You're seeing more brand money get comfortable moving online in the context of shopper marketing because they can actually see direct results happen from it, whereas a lot of the TV money… that would be more of the brand, consumer‑oriented spend not targeted at shoppers. Admittedly, it's harder to reach as much scale online as you can TV which remains a great mass medium to spend tens of millions of dollars and reach tens of millions of consumers. It's harder to do that online. But, if you can focus on shoppers, you can spend your money very effectively.
Basically, a brand can come into our platform, work with our retailers, and put in money. They see their products' categories. They see the SKUs that they have for sale. Then, they place pay‑per‑click bids in the platform that manifest as featured products or sponsored products on retailers' sites. If you think about the search results on a major retailer, you'll see a list of products that are served up in some kind of order. We take a portion of the real estate there. And we're serving up relevant products, but each of them is a pay‑per‑click ad. So, as that brand wins the auction, their products show up at top of store. They get clicks. Then, we're able to attribute each of those clicks to transactions of their product when people buy.
Brands see a real‑time dashboard that shows them how many impressions they’re getting on ecommerce sites of their products. Also, they see how many clicks [they’re getting] and how much they’ve spent. Then, as the attribution data comes in, which obviously comes in on some delay because people's decision cycles work into a few days or, depending on the product setup, a few weeks, they then see the transactions come in as a result of the users that clicked on their ads.
It's all self‑contained so that Brands see the full ROI set in the platform. Not to mention, when they do make a buy, they're influencing sales on other retailers just by virtue of being the product that somebody looks at. They may go walk into a physical store later and buy that product, too. There's a whole “halo” effect around it, too.
We don't report our profits, but clearly we're making some big investments. Jeff Griffin is one, and there have been and will be several others in the future.
The big picture is sales and marketing is a huge focus for us. We began as a very heavily product‑based company, which has created a great technology platform. But, we also haven't been the first to trumpet it and get it out to market. So that's a big reason for our financing - it was to help take all the great things we're doing and make people aware of them. We've been investing both in media sales, retail sales and other parts of our business as well growing sectors such as automotive.
We're solving a couple different problems in automotive.
We found this key problem that we were facing when we talked to dealers. The whole industry is based on leads and everybody fights over getting another lead off of another web form. Yet, the true nature of the automotive sale is an in‑person sale. Very few sales consummate without a handshake from an automotive salesperson. We focused on “the show.”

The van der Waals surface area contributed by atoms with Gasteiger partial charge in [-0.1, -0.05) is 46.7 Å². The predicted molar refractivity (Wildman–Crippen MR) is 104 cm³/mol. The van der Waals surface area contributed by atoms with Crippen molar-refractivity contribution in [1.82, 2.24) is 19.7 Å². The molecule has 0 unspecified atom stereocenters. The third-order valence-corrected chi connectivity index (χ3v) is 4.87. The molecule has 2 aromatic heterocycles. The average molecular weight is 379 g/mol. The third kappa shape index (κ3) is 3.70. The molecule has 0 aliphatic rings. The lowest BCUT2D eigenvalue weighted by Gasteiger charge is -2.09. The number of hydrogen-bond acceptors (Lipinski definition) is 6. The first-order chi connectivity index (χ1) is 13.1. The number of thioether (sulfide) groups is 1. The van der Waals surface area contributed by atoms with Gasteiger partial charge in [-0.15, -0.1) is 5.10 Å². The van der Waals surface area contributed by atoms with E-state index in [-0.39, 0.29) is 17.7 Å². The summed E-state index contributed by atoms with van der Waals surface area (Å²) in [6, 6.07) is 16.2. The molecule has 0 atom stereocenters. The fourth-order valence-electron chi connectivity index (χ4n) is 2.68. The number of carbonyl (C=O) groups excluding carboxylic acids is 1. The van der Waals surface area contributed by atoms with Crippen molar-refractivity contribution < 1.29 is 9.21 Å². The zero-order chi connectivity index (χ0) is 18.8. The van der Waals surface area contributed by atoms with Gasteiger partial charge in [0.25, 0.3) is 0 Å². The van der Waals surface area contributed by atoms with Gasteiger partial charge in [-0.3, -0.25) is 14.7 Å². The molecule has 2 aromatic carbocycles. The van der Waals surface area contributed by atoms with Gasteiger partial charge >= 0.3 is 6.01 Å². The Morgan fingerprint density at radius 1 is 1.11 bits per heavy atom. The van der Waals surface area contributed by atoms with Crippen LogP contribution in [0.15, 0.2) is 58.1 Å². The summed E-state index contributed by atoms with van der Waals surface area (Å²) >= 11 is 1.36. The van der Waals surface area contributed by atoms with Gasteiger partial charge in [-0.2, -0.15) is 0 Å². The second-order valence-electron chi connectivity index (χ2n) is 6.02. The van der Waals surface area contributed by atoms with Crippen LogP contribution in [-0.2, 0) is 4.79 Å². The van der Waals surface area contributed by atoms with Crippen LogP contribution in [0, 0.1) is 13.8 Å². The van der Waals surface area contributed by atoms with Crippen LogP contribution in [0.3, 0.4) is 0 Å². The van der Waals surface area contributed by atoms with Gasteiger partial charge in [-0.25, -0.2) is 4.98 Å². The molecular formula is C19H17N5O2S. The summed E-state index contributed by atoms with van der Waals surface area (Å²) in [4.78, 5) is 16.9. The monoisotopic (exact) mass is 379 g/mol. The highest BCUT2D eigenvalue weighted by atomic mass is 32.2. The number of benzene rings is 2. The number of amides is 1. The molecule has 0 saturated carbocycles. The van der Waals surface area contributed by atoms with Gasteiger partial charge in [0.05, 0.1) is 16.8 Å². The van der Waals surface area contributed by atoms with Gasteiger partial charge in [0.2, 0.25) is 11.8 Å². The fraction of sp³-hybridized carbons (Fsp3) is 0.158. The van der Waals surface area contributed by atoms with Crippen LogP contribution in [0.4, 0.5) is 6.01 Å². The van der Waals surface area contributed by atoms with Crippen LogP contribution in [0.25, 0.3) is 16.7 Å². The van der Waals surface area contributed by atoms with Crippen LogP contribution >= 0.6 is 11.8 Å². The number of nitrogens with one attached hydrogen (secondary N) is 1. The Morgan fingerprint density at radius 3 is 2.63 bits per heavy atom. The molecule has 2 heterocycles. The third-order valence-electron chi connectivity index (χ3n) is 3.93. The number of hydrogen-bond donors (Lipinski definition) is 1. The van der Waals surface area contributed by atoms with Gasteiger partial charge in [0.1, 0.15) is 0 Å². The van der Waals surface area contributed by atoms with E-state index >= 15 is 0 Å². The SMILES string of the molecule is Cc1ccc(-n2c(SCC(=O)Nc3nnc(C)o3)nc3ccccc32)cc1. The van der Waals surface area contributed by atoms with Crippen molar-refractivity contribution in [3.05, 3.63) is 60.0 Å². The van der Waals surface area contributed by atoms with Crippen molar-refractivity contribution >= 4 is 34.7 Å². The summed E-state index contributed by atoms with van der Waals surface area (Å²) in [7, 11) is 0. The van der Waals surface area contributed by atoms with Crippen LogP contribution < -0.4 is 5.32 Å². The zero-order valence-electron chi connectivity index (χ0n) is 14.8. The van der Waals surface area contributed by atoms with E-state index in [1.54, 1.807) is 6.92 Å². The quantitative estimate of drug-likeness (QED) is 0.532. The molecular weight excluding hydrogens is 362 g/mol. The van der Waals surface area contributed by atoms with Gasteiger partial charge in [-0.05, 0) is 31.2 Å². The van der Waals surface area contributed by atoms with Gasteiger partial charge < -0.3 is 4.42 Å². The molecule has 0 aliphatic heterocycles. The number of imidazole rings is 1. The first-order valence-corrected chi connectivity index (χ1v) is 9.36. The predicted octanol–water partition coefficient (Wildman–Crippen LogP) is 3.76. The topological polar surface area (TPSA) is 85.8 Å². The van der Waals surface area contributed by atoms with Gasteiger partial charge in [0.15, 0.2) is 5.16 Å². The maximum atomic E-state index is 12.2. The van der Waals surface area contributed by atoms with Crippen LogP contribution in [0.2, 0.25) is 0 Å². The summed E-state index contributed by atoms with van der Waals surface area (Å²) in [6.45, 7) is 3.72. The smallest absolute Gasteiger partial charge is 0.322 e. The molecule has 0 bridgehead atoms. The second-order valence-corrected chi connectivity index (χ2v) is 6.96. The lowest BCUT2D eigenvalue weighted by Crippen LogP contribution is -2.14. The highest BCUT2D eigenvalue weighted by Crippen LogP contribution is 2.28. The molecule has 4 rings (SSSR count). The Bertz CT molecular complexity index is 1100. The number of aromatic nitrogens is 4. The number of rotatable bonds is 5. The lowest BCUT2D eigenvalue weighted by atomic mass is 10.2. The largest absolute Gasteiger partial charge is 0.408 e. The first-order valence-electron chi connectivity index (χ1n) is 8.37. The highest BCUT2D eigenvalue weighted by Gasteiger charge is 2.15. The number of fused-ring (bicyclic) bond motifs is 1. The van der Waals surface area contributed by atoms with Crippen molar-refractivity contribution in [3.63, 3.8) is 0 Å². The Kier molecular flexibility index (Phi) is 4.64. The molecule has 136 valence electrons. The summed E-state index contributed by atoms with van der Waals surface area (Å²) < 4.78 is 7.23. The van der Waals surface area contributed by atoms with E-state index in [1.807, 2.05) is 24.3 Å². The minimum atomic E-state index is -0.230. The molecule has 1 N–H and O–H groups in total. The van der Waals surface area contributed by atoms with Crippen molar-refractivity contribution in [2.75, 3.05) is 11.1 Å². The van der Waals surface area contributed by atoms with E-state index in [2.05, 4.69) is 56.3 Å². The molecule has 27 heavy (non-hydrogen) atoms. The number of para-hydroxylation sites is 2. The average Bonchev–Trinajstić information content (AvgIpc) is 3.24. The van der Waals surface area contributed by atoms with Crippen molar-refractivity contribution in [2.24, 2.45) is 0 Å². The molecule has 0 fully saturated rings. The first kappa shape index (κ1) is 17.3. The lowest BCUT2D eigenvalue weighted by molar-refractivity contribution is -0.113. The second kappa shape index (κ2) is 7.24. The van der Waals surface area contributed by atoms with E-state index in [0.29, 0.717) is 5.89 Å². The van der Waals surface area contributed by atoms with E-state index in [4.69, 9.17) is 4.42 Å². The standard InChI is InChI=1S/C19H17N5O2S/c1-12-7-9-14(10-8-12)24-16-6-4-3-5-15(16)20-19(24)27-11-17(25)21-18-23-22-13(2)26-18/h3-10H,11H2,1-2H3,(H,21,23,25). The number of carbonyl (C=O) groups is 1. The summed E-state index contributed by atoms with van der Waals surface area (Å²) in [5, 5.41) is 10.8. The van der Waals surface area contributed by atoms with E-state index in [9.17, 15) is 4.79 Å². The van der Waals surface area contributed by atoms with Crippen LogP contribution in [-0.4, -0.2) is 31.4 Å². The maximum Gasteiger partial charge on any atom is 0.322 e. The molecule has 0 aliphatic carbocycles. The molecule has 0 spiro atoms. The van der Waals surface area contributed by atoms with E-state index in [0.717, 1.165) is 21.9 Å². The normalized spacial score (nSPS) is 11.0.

One of our key mantras is that we are a “show” provider, not a lead provider. Dealers and manufacturers apply our technology package to target incentives at in‑market shoppers. It's very much shopper marketing, but in a different sense. Shoppers take those incentives into the dealership and redeem in exchange for speaking with a salesperson. The core value proposition is that there are a lot of decisions people make in the shopping process. One of the biggest ones is "Where do I go to actually consider my purchase?" People only visit a few dealerships these days. Driving someone into a dealership is a massive value proposition because once a salesperson gets to shake hands - that's where they work their magic.
At the same time, the other part of that is you don't want every mom and pop coming into every dealership in the country to claim a reward. That's where our targeting comes in, where we've partnered with companies like Polk and a number of other partnerships in order to combine datasets, target shoppers that are truly in-market and yield an extremely good ROI for dealerships to be able to drive traffic in.
Is using offline data and understanding the lifetime value of customers and what those segments look like - is that a key piece for finding success in the automotive vertical?
When it comes to data, there's a lifetime value in the automotive space, but at the same time it's understanding when you're going to focus your marketing dollars, and who you're going to focus them on and have a decent likelihood of buying a vehicle.
If someone's a BMW shopper, you really don't want to push Chevys. And, Chevy doesn't want to spend a lot of money on that guy.
Where do you see retailer tech going in the next two or three years? How does that relate with what you're thinking about with HookLogic's technology?
There's going to continue to be a lot of consolidation in retailer tech and a lot of venture money thrown at it. We came at it more organically and then added venture later. You go to the Internet Retailer Show, or some of the other big shows, and there's 800 vendors there now. But, the other component of that is ecommerce is growing. There is room for a lot of innovation particularly as small improvements can generate large amounts of money. I would say one of our core advantages is we're not going try and charge retailers money. Retailers are not giant ecommerce spenders when it comes to buying technology. When we come in to the table, bring them new revenue and send them checks - as opposed to charging them - that's a big value proposition.
By John Ebbert